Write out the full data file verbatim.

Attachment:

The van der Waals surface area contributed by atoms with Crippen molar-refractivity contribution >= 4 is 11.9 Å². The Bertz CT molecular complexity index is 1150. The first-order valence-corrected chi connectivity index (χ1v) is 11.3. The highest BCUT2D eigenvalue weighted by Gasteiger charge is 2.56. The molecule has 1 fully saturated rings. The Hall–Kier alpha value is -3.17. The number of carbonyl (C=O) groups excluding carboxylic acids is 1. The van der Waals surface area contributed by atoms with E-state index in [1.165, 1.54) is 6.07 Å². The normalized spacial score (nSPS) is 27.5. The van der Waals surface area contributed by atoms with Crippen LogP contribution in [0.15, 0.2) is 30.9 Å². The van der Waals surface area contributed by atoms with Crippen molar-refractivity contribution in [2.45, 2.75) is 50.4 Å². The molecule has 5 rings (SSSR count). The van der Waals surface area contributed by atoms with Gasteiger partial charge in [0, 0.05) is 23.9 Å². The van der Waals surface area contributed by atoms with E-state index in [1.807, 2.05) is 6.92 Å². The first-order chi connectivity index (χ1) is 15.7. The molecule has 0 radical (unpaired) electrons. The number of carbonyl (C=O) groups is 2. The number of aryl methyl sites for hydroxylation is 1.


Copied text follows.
The van der Waals surface area contributed by atoms with Crippen molar-refractivity contribution >= 4 is 11.9 Å². The Bertz CT molecular complexity index is 1150. The first-order valence-corrected chi connectivity index (χ1v) is 11.3. The highest BCUT2D eigenvalue weighted by Gasteiger charge is 2.56. The molecule has 1 fully saturated rings. The Hall–Kier alpha value is -3.17. The number of carbonyl (C=O) groups excluding carboxylic acids is 1. The van der Waals surface area contributed by atoms with E-state index in [1.165, 1.54) is 6.07 Å². The normalized spacial score (nSPS) is 27.5. The van der Waals surface area contributed by atoms with Crippen LogP contribution in [0.15, 0.2) is 30.9 Å². The van der Waals surface area contributed by atoms with Crippen molar-refractivity contribution in [2.45, 2.75) is 50.4 Å². The molecule has 5 rings (SSSR count). The van der Waals surface area contributed by atoms with Gasteiger partial charge in [0, 0.05) is 23.9 Å². The van der Waals surface area contributed by atoms with E-state index in [1.807, 2.05) is 6.92 Å². The first-order chi connectivity index (χ1) is 15.7. The molecule has 0 radical (unpaired) electrons. The number of carbonyl (C=O) groups is 2. The number of aryl methyl sites for hydroxylation is 1.